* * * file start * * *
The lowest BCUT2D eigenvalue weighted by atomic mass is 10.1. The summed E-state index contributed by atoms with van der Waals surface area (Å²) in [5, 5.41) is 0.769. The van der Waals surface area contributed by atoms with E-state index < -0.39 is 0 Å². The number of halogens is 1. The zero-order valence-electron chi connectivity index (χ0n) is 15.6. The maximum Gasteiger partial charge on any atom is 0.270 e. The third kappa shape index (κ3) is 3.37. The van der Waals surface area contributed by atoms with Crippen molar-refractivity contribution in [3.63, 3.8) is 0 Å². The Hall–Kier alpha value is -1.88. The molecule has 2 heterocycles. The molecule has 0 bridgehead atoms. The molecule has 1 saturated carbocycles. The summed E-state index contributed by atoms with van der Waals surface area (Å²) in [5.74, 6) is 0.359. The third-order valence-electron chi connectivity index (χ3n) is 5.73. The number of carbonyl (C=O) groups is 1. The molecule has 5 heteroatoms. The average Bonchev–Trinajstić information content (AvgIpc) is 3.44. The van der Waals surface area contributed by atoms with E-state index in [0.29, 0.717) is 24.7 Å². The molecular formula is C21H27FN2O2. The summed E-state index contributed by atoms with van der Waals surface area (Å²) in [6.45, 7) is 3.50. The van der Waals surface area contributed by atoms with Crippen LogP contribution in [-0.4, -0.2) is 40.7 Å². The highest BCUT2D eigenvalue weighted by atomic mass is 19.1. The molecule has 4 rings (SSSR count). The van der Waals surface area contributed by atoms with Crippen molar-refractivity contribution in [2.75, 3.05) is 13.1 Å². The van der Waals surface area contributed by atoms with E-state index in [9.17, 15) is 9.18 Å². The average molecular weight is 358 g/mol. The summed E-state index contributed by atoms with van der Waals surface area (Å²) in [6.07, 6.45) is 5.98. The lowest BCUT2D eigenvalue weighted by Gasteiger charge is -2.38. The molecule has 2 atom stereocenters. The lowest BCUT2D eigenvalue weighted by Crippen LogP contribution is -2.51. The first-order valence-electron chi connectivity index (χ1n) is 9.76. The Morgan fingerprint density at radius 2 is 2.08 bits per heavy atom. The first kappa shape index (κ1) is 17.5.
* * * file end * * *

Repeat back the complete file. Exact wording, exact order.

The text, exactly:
The lowest BCUT2D eigenvalue weighted by atomic mass is 10.1. The summed E-state index contributed by atoms with van der Waals surface area (Å²) in [5, 5.41) is 0.769. The van der Waals surface area contributed by atoms with E-state index < -0.39 is 0 Å². The number of halogens is 1. The zero-order valence-electron chi connectivity index (χ0n) is 15.6. The maximum Gasteiger partial charge on any atom is 0.270 e. The third kappa shape index (κ3) is 3.37. The van der Waals surface area contributed by atoms with Crippen molar-refractivity contribution in [3.63, 3.8) is 0 Å². The Hall–Kier alpha value is -1.88. The molecule has 2 heterocycles. The molecule has 0 bridgehead atoms. The molecule has 1 saturated carbocycles. The summed E-state index contributed by atoms with van der Waals surface area (Å²) in [5.74, 6) is 0.359. The third-order valence-electron chi connectivity index (χ3n) is 5.73. The number of carbonyl (C=O) groups is 1. The molecule has 5 heteroatoms. The average Bonchev–Trinajstić information content (AvgIpc) is 3.44. The van der Waals surface area contributed by atoms with E-state index in [0.29, 0.717) is 24.7 Å². The molecular formula is C21H27FN2O2. The summed E-state index contributed by atoms with van der Waals surface area (Å²) in [6.45, 7) is 3.50. The van der Waals surface area contributed by atoms with Crippen LogP contribution in [-0.4, -0.2) is 40.7 Å². The highest BCUT2D eigenvalue weighted by atomic mass is 19.1. The molecule has 4 rings (SSSR count). The van der Waals surface area contributed by atoms with Crippen molar-refractivity contribution in [2.75, 3.05) is 13.1 Å². The van der Waals surface area contributed by atoms with E-state index in [9.17, 15) is 9.18 Å². The average molecular weight is 358 g/mol. The summed E-state index contributed by atoms with van der Waals surface area (Å²) in [6.07, 6.45) is 5.98. The lowest BCUT2D eigenvalue weighted by Gasteiger charge is -2.38. The molecule has 2 atom stereocenters. The lowest BCUT2D eigenvalue weighted by Crippen LogP contribution is -2.51. The first-order valence-electron chi connectivity index (χ1n) is 9.76. The Morgan fingerprint density at radius 2 is 2.08 bits per heavy atom. The first kappa shape index (κ1) is 17.5.